David Luiz is criticised for many things, but whatever knocks come his way, it seems his confidence knows no bounds.
Sold by Chelsea to Paris Saint-Germain for £50 million this summer, the Brazilian endured a torrid end to the World Cup with poor displays against Germany and Holland contributing heavily to Brazil's humiliation in their final two games.
Those performances came on the back of an unfulfilling season where he was replaced by Gary Cahill in Chelsea's defence, forced by Jose Mourinho to watch on from the sidelines.
He is adamant the Blues will be worse off without him playing at Stamford Bridge this season, though.
"I have to believe that Chelsea or any team will miss me," he was quoted by The Sun (subscription required).
Err, like a hole in the head, David.
The 27-year-old is a player who carries many talents in his repertoire, but as a defender, he has shown enough times in his career that he is as much a liability as he is a class act.
There's nothing in between where Luiz is concerned—he's either stunning one week or woeful the next. At Chelsea, the latter became much too frequent for Mourinho's liking.
Championship-winning teams can rarely carry players, least of all defenders and Mourinho's sale of Luiz came at the perfect time for the club and player.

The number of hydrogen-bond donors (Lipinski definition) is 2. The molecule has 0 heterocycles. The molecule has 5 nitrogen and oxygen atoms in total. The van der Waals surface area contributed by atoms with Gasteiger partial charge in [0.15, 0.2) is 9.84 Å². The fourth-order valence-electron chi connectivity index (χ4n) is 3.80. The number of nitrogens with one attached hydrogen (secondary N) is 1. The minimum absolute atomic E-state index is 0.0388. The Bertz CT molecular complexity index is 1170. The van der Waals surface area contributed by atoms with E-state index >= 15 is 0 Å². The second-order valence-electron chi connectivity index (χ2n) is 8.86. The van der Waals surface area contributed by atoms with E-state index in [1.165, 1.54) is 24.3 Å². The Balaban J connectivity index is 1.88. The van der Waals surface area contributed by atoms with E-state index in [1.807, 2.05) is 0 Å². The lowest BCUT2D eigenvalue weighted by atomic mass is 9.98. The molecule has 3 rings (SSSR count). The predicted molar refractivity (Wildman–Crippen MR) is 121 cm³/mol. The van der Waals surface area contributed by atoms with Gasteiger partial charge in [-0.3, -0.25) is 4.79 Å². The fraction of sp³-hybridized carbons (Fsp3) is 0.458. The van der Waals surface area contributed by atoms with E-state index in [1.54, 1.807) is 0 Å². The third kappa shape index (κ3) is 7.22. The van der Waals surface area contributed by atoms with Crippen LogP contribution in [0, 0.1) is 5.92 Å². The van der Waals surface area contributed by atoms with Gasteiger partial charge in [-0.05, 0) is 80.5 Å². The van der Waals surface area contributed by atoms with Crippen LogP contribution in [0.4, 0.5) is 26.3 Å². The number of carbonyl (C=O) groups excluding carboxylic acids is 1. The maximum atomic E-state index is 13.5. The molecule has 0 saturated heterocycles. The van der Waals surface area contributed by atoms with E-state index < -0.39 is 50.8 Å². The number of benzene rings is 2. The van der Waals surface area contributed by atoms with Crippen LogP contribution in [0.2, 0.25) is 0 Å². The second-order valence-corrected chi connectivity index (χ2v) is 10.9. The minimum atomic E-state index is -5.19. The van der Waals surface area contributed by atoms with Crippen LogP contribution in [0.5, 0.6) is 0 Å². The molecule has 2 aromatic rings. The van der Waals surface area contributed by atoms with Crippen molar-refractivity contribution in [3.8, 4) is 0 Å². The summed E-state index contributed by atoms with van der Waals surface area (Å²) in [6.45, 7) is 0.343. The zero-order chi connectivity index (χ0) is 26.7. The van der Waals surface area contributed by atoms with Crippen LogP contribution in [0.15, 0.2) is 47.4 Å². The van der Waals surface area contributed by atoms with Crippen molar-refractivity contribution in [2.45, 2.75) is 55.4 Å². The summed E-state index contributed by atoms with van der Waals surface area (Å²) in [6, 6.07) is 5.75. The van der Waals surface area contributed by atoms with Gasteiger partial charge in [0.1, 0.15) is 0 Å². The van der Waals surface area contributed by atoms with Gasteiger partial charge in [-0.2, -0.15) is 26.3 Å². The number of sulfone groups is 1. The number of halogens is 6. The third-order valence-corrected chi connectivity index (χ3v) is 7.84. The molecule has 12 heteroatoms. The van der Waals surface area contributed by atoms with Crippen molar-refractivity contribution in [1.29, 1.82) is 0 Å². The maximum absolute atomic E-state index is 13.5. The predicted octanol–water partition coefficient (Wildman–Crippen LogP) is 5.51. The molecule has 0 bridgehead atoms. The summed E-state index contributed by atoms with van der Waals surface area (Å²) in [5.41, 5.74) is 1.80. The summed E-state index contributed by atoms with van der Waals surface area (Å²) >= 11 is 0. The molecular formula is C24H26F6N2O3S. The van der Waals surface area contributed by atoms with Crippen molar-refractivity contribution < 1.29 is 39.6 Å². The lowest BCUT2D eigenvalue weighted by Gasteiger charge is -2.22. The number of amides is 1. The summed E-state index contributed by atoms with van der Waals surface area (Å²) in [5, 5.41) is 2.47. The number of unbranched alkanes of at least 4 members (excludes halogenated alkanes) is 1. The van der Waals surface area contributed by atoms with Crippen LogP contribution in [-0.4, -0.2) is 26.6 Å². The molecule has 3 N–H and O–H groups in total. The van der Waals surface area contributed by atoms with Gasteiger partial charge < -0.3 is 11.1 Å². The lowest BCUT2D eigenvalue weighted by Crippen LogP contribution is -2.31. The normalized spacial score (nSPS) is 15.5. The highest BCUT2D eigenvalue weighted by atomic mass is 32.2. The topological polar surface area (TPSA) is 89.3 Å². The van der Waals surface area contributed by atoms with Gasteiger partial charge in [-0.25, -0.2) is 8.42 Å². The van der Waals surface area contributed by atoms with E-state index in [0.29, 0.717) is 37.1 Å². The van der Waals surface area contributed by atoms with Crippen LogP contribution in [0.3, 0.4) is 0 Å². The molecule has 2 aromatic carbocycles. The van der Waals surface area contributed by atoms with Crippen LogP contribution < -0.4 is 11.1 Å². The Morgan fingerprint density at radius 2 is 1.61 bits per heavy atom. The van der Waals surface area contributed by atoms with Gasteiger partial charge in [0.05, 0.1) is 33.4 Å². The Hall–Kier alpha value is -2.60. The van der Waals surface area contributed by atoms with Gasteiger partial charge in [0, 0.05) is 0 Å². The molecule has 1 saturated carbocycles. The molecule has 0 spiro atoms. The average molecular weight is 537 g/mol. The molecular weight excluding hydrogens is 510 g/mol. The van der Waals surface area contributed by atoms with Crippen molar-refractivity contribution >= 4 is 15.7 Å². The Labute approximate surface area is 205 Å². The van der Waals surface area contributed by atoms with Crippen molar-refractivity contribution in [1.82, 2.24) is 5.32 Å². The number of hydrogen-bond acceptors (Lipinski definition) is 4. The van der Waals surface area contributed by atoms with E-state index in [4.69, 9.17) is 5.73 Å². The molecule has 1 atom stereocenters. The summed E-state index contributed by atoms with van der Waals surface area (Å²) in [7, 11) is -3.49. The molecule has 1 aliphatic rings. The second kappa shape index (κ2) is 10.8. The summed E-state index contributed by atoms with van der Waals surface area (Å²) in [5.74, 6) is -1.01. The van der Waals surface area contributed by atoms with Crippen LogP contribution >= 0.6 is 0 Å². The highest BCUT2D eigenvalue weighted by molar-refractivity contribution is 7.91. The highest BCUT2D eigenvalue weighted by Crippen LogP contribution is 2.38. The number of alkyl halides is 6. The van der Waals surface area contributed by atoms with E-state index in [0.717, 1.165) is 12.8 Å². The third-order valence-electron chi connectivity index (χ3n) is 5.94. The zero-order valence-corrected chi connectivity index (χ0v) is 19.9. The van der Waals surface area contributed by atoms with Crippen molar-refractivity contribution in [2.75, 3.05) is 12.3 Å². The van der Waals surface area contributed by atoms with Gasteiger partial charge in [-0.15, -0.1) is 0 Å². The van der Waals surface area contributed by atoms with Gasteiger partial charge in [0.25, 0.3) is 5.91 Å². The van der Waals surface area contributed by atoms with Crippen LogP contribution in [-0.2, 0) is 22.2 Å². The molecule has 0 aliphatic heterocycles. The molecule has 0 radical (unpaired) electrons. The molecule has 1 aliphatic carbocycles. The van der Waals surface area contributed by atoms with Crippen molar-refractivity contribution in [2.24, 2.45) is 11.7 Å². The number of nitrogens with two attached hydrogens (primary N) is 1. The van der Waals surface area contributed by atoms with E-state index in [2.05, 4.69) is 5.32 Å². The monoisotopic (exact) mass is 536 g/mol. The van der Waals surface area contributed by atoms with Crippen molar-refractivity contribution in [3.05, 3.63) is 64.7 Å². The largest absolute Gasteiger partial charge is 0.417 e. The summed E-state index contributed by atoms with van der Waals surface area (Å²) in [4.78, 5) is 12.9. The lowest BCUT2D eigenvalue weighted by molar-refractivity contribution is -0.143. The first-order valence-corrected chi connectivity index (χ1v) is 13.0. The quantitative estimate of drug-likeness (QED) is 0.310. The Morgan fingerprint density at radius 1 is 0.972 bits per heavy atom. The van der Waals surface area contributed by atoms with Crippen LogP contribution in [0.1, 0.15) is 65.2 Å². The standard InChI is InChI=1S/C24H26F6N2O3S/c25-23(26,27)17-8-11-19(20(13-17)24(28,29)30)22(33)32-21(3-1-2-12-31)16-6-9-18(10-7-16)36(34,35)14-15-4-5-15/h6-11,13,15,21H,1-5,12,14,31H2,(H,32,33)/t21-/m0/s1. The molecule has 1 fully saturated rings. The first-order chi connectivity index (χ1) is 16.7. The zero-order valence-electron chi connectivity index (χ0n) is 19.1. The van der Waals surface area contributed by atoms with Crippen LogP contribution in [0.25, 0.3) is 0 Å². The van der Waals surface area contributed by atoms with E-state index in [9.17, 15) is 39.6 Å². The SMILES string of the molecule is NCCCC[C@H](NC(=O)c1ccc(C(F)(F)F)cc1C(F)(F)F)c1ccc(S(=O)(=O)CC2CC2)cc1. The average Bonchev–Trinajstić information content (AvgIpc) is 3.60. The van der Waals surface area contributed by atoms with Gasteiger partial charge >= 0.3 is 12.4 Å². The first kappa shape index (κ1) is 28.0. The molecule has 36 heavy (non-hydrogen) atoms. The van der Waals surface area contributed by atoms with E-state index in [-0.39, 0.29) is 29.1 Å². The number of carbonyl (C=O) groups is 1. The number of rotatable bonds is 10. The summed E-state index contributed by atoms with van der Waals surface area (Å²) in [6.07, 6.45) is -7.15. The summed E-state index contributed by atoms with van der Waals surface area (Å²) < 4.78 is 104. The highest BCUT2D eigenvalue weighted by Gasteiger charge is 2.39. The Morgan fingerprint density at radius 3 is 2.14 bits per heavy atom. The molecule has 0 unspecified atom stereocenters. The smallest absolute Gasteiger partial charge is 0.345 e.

"I’m not arrogant but I’m confident in my own abilities," he continued.
"Paris paid a lot for me so they obviously believe in me—it is nice to be at a club where they really want you and where they show belief in you."
In May, that was possibly true of PSG. Despite the price tag, the Ligue 1 champions had bagged one of the biggest names in European football.
Post-World Cup, however, and Luiz has a different reputation altogether. Brazil 2014 has made him damaged goods.
Laurent Blanc must surely be questioning the wisdom in paying such a high sum for his services. Especially as PSG have recently been reprimanded by UEFA after breaking Financial Fair Play regulations.
Chelsea, meanwhile, have wisely reinvested the cash from Luiz's sale. In offloading him, they have brought in Cesc Fabregas and Filipe Luis to strengthen in two key areas.
Their combined transfer fees still left £8 million in loose change that was put toward bringing Diego Costa to west London.
When the Spanish international is putting in the kind of display like he did against Real Sociedad this week, scoring the goals Chelsea craved last term, it's difficult to see how Mourinho will miss Luiz's unpredictable performances given the changes his departure has helped bring about.
The Blues look a different team altogether now. They look ready for success once more.
Wherever he travels, Luiz's character is such that he will always enjoy a special relationship with supporters of his club.
Chelsea fans adored how he embraced the English language, manipulating slang words to become a "geezer" like them.
In the modern era, he is unique in that sense.
As a player, though, he always left Chelsea supporters feeling underwhelmed. With so much talent, too often he allowed his emotions to get the better of him, making poor decisions that impacted games.
Now he's gone, that problem has gone with him.
In his place is Mourinho's Chelsea and that's bad news for the rest of the Premier League.
Garry Hayes is Bleacher Report's lead Chelsea correspondent. Follow him on Twitter @garryhayes
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